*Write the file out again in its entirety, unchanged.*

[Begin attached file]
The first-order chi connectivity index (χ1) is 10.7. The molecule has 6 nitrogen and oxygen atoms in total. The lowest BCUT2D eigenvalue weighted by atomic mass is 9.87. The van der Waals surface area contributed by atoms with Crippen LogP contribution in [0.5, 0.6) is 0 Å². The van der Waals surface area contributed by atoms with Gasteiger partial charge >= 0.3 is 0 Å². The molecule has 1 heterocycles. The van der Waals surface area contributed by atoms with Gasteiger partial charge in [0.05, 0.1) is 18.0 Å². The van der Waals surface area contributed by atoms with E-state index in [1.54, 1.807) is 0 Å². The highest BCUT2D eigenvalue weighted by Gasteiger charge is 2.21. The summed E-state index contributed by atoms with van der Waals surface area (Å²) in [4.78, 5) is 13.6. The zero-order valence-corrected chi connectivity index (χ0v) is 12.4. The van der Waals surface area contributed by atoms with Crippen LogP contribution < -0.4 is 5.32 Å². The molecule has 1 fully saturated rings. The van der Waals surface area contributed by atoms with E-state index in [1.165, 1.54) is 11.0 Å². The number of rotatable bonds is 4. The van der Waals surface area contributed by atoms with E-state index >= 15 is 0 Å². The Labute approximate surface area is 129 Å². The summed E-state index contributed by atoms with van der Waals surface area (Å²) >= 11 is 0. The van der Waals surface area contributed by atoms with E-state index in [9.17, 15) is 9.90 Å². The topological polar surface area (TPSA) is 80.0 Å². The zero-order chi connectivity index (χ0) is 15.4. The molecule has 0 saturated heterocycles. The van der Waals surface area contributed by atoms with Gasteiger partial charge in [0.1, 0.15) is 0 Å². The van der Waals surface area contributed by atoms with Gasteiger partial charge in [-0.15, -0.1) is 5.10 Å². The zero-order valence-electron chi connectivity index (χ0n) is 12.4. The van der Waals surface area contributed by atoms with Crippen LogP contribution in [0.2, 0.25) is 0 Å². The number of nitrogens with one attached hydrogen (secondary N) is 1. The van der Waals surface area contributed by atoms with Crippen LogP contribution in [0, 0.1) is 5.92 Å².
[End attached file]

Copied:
The first-order chi connectivity index (χ1) is 10.7. The molecule has 6 nitrogen and oxygen atoms in total. The lowest BCUT2D eigenvalue weighted by atomic mass is 9.87. The van der Waals surface area contributed by atoms with Crippen LogP contribution in [0.5, 0.6) is 0 Å². The van der Waals surface area contributed by atoms with Gasteiger partial charge >= 0.3 is 0 Å². The molecule has 1 heterocycles. The van der Waals surface area contributed by atoms with Gasteiger partial charge in [0.05, 0.1) is 18.0 Å². The van der Waals surface area contributed by atoms with E-state index in [1.54, 1.807) is 0 Å². The highest BCUT2D eigenvalue weighted by Gasteiger charge is 2.21. The summed E-state index contributed by atoms with van der Waals surface area (Å²) in [4.78, 5) is 13.6. The zero-order valence-corrected chi connectivity index (χ0v) is 12.4. The van der Waals surface area contributed by atoms with Crippen LogP contribution < -0.4 is 5.32 Å². The molecule has 1 fully saturated rings. The van der Waals surface area contributed by atoms with E-state index in [1.165, 1.54) is 11.0 Å². The number of rotatable bonds is 4. The van der Waals surface area contributed by atoms with E-state index >= 15 is 0 Å². The Labute approximate surface area is 129 Å². The summed E-state index contributed by atoms with van der Waals surface area (Å²) >= 11 is 0. The van der Waals surface area contributed by atoms with E-state index in [9.17, 15) is 9.90 Å². The topological polar surface area (TPSA) is 80.0 Å². The zero-order chi connectivity index (χ0) is 15.4. The molecule has 0 saturated heterocycles. The van der Waals surface area contributed by atoms with Gasteiger partial charge in [0.1, 0.15) is 0 Å². The van der Waals surface area contributed by atoms with Gasteiger partial charge in [-0.15, -0.1) is 5.10 Å². The zero-order valence-electron chi connectivity index (χ0n) is 12.4. The van der Waals surface area contributed by atoms with Crippen LogP contribution in [0.2, 0.25) is 0 Å². The number of nitrogens with one attached hydrogen (secondary N) is 1. The van der Waals surface area contributed by atoms with Crippen LogP contribution in [0, 0.1) is 5.92 Å².